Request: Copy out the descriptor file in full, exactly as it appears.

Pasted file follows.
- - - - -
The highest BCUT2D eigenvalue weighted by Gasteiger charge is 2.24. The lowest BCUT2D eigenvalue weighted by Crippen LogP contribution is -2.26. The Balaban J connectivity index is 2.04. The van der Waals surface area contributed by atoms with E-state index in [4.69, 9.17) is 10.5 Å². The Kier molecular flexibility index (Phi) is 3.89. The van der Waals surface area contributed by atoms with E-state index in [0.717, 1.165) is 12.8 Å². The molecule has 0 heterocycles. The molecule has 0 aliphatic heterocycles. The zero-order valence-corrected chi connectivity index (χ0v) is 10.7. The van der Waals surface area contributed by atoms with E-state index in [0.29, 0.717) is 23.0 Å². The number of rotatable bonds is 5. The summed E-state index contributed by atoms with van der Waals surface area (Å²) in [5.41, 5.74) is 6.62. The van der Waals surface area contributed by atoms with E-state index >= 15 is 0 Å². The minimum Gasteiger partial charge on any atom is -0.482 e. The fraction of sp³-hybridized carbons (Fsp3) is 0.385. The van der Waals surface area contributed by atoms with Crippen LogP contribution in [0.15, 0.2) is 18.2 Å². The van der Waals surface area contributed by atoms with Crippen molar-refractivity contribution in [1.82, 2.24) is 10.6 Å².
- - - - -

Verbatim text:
The highest BCUT2D eigenvalue weighted by Gasteiger charge is 2.24. The lowest BCUT2D eigenvalue weighted by Crippen LogP contribution is -2.26. The Balaban J connectivity index is 2.04. The van der Waals surface area contributed by atoms with E-state index in [4.69, 9.17) is 10.5 Å². The Kier molecular flexibility index (Phi) is 3.89. The van der Waals surface area contributed by atoms with E-state index in [0.717, 1.165) is 12.8 Å². The molecule has 0 heterocycles. The molecule has 0 aliphatic heterocycles. The zero-order valence-corrected chi connectivity index (χ0v) is 10.7. The van der Waals surface area contributed by atoms with E-state index in [0.29, 0.717) is 23.0 Å². The number of rotatable bonds is 5. The summed E-state index contributed by atoms with van der Waals surface area (Å²) in [5.41, 5.74) is 6.62. The van der Waals surface area contributed by atoms with E-state index >= 15 is 0 Å². The minimum Gasteiger partial charge on any atom is -0.482 e. The fraction of sp³-hybridized carbons (Fsp3) is 0.385. The van der Waals surface area contributed by atoms with Crippen LogP contribution in [0.15, 0.2) is 18.2 Å². The van der Waals surface area contributed by atoms with Crippen molar-refractivity contribution in [1.82, 2.24) is 10.6 Å².